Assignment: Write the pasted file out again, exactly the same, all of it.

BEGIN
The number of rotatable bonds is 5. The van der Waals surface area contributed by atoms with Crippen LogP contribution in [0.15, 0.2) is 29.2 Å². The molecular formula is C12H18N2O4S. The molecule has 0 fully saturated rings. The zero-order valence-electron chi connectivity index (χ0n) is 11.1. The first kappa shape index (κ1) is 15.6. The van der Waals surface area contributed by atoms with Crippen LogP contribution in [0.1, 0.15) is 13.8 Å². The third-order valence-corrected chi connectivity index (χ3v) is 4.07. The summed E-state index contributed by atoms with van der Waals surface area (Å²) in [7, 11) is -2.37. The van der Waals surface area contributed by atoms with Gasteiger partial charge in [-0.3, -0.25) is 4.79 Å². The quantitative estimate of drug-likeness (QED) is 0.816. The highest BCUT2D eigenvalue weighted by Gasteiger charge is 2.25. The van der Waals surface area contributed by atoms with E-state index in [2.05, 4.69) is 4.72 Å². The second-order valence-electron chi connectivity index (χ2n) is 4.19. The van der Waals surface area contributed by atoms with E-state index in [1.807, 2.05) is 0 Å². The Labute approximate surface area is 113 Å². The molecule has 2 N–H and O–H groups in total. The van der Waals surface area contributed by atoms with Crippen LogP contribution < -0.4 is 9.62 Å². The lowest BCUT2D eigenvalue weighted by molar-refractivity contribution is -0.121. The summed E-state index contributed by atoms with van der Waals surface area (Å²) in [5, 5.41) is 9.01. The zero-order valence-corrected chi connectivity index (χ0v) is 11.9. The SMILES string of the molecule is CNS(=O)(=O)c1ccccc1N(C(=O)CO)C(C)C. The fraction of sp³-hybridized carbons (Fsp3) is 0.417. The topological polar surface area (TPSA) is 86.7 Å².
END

The number of rotatable bonds is 5. The van der Waals surface area contributed by atoms with Crippen LogP contribution in [0.15, 0.2) is 29.2 Å². The molecular formula is C12H18N2O4S. The molecule has 0 fully saturated rings. The zero-order valence-electron chi connectivity index (χ0n) is 11.1. The first kappa shape index (κ1) is 15.6. The van der Waals surface area contributed by atoms with Crippen LogP contribution in [0.1, 0.15) is 13.8 Å². The third-order valence-corrected chi connectivity index (χ3v) is 4.07. The summed E-state index contributed by atoms with van der Waals surface area (Å²) in [7, 11) is -2.37. The van der Waals surface area contributed by atoms with Gasteiger partial charge in [-0.3, -0.25) is 4.79 Å². The quantitative estimate of drug-likeness (QED) is 0.816. The highest BCUT2D eigenvalue weighted by Gasteiger charge is 2.25. The van der Waals surface area contributed by atoms with E-state index in [2.05, 4.69) is 4.72 Å². The second-order valence-electron chi connectivity index (χ2n) is 4.19. The van der Waals surface area contributed by atoms with E-state index in [1.807, 2.05) is 0 Å². The Labute approximate surface area is 113 Å². The molecule has 2 N–H and O–H groups in total. The van der Waals surface area contributed by atoms with Crippen LogP contribution < -0.4 is 9.62 Å². The lowest BCUT2D eigenvalue weighted by molar-refractivity contribution is -0.121. The summed E-state index contributed by atoms with van der Waals surface area (Å²) in [5, 5.41) is 9.01. The zero-order valence-corrected chi connectivity index (χ0v) is 11.9. The SMILES string of the molecule is CNS(=O)(=O)c1ccccc1N(C(=O)CO)C(C)C. The fraction of sp³-hybridized carbons (Fsp3) is 0.417. The topological polar surface area (TPSA) is 86.7 Å².